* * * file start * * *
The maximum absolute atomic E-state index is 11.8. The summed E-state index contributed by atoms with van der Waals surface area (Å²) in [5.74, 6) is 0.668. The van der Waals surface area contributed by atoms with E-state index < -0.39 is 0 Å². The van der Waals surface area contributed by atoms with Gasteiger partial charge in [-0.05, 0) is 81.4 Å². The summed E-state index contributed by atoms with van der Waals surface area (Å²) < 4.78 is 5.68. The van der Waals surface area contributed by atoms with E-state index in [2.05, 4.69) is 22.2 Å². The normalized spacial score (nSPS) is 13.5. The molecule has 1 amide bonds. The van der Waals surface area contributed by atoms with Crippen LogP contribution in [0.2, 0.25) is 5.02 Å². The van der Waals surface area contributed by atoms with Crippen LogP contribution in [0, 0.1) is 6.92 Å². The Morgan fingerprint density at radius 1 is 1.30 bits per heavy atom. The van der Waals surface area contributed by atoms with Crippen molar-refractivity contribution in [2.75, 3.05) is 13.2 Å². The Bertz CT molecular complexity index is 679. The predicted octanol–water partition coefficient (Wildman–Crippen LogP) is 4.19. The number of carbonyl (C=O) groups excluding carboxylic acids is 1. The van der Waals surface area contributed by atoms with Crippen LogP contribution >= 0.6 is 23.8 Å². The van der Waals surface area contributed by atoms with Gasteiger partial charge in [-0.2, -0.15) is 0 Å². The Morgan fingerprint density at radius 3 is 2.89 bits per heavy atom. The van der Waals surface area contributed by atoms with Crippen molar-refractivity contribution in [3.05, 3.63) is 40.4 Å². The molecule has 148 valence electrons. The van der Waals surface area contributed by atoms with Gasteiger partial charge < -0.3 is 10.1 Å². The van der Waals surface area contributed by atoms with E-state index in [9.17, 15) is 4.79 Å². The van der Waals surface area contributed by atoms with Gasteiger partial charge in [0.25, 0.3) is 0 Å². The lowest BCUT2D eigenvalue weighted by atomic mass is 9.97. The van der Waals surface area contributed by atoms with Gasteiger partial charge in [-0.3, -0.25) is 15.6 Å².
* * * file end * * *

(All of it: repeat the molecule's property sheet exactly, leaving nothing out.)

The maximum absolute atomic E-state index is 11.8. The summed E-state index contributed by atoms with van der Waals surface area (Å²) in [5.74, 6) is 0.668. The van der Waals surface area contributed by atoms with E-state index < -0.39 is 0 Å². The van der Waals surface area contributed by atoms with Gasteiger partial charge in [-0.05, 0) is 81.4 Å². The summed E-state index contributed by atoms with van der Waals surface area (Å²) < 4.78 is 5.68. The van der Waals surface area contributed by atoms with E-state index in [2.05, 4.69) is 22.2 Å². The normalized spacial score (nSPS) is 13.5. The molecule has 1 amide bonds. The van der Waals surface area contributed by atoms with Crippen LogP contribution in [0.2, 0.25) is 5.02 Å². The van der Waals surface area contributed by atoms with Crippen LogP contribution in [0, 0.1) is 6.92 Å². The Morgan fingerprint density at radius 1 is 1.30 bits per heavy atom. The van der Waals surface area contributed by atoms with Crippen molar-refractivity contribution in [2.75, 3.05) is 13.2 Å². The Bertz CT molecular complexity index is 679. The predicted octanol–water partition coefficient (Wildman–Crippen LogP) is 4.19. The number of carbonyl (C=O) groups excluding carboxylic acids is 1. The van der Waals surface area contributed by atoms with Crippen LogP contribution >= 0.6 is 23.8 Å². The van der Waals surface area contributed by atoms with Gasteiger partial charge in [-0.2, -0.15) is 0 Å². The Morgan fingerprint density at radius 3 is 2.89 bits per heavy atom. The van der Waals surface area contributed by atoms with Crippen molar-refractivity contribution in [3.05, 3.63) is 40.4 Å². The molecule has 148 valence electrons. The van der Waals surface area contributed by atoms with Gasteiger partial charge < -0.3 is 10.1 Å². The van der Waals surface area contributed by atoms with E-state index in [9.17, 15) is 4.79 Å². The van der Waals surface area contributed by atoms with Gasteiger partial charge in [0.25, 0.3) is 0 Å². The lowest BCUT2D eigenvalue weighted by atomic mass is 9.97. The van der Waals surface area contributed by atoms with Gasteiger partial charge in [-0.3, -0.25) is 15.6 Å².